It was 1972 when the first 87 thousand Interrail tickets were issued by rail companies in various European countries. Today, forty-seven years after its foundation, more than ten million people have chosen Interrail.
Especially in Summer – whether at some remote station in Lapland, an azulejo tiled station in Portugal, or a station in one in one of Europe’s major art cities – weary-looking backpackers are a common sight. They likely have an Interrail ticket in their pocket, which allows European citizens of all ages to travel across Europe via rail.
It was 1972 when the first 87 thousand Interrail tickets were issued by rail companies in various European countries. Today, forty-seven years after its foundation, more than ten million people have chosen Interrail. This is the Interrailer community, or travellers who have decided to explore part of the European continent under the banner of freedom and slowness, sustainability and thrift.
“Interrail was introduced almost half a century ago, on the occasion of the fiftieth anniversary of the International Union of Railways, as an offer for people under the age of twenty-one”, explains Simona Clerici, spokesperson for Eurail, which manages Interrail tickets. “The pass was valid for unlimited second-class journeys for one month and was tested for a limited period, but given the success it was decided to keep it. At the time, there were twenty-one countries participating, now there are thirty-one. There are no longer any age limits, and with an extra fee you can travel first class”.
The Interrail ticket, like Erasmus, has acquired strong symbolic significance over time. It’s not just a practical and ecologically-friendly way to travel, but also a deeply transformative experience, a way for Europeans to get to know the continent and strengthen their cultural identity. So, why not make Interrail a right for all young Europeans? With this question in mind, Martin Speer and Vincent Immanuel Herr, activists in Berlin, created #FreeInterrail, a campaign aiming to promote the culture of travel among young people in the name of European integration.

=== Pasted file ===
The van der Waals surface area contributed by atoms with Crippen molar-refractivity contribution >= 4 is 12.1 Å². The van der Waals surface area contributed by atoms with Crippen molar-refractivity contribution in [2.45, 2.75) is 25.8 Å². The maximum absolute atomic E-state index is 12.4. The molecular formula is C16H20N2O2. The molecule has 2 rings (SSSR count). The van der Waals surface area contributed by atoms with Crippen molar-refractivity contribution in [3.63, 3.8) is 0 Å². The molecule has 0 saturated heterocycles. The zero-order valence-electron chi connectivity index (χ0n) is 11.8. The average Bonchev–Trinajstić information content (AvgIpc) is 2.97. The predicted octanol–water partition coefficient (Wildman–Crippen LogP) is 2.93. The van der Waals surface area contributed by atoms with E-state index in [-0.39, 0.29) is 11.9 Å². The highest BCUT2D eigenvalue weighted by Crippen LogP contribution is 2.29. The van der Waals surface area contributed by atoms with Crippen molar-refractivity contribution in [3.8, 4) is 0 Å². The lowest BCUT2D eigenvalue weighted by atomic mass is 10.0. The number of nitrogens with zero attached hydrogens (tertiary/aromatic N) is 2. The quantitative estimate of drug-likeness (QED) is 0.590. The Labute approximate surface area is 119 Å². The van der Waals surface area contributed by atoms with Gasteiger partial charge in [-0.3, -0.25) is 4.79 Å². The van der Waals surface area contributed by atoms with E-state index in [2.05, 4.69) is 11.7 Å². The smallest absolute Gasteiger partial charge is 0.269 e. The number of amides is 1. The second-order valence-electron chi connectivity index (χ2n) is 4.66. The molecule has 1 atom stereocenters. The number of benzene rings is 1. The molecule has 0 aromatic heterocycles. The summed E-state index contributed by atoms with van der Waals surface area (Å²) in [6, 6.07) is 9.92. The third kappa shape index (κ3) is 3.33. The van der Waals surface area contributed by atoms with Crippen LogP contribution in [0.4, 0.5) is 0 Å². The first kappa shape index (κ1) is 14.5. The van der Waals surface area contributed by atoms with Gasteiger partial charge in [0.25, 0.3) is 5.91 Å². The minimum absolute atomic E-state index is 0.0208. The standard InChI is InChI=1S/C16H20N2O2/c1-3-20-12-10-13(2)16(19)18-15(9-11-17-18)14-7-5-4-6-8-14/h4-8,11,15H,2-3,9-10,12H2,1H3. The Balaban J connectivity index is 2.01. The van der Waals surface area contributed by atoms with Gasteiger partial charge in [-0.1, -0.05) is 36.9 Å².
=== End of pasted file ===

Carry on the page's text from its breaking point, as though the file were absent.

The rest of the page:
As Speer explains: “After traversing fourteen countries by Interrail, one evening in Vienna we were dining with author Robert Menasse and we said: ‘All Europeans should have the opportunity to experience such a transformative experience’. Why don’t we go to the European Commission and propose that all European citizens be given an Interrail ticket when they turn eighteen? So, we decided to launch a grassroots campaign, and in 2018 the European Commission launched a project based on our idea.”
Thus, DiscoverEU was born, an initiative which allows EU citizens turning eighteen to receive a free Interrail pass. “The project was greeted with enthusiasm by young Europeans. Since it began, we have distributed fifty thousand Interrail tickets and received almost 275 thousand applications”, explains Nathalie Vandystadt, spokesperson for the European Commission. According to data collected by the European Commission, Italy leads the countries most enthusiastic about the project, with 27,000 applications, followed by France (14,000), Britain and Spain (around 7000).
Such was the success of the project that in May 2018 the European Commission – just a year before the European elections – proposed to allocate 700 million euro to DiscoverEU in the 2021-2027 budget, with the same aim of rendering mobility a right for all, not just those who can afford it. “If the European Parliament and the Council approve the proposal, an additional 1.5 million eighteen year olds are expected to take an Interrail trip in the next seven years. For the moment, all we know is that there will be another application round before the end of 2019”, explains Vandystadt.
At the heart of the project is the idea that to feel truly European it is necessary experience European travel firsthand and be able to appreciate the historical, cultural and scenic wealth of the European regions. “The European identity cannot be constructed without fully appreciating one of its guiding values: diversity. Currently, around 190 million European citizens have never left their country of origin. The European Union should give this opportunity to all of these people”, explains Martin Speer.
Meanwhile, train travel seems to be thriving in European cities, and not just in Sweden, where there is widespread negativity about the environmental impact of air travel (Swedes talk of flygskam, literally “shame of flying”). In the rest of Europe too the demand for more responsible tourism is on the rise. In the last five years there has been an increase in train passengers (flight passengers, however, have also increased, due to the growth in low cost airlines).
With trains, you can avoid the annoying queues and security checks in airports, stretch your legs during the trip, and look out the window at the changing landscape. From the little yellow train of the Pyrenees, to the railways of Cinque Terre, from the view of the fjords from Bergen to Oslo or the route from Belgrade to Bar in Montenegro, there are many rail routes in Europe which merit special attention. Interrail isn’t just a ticket to travel 250,000 kilometres by rail, but a gateway to a culture of responsible, comfortable, European travel.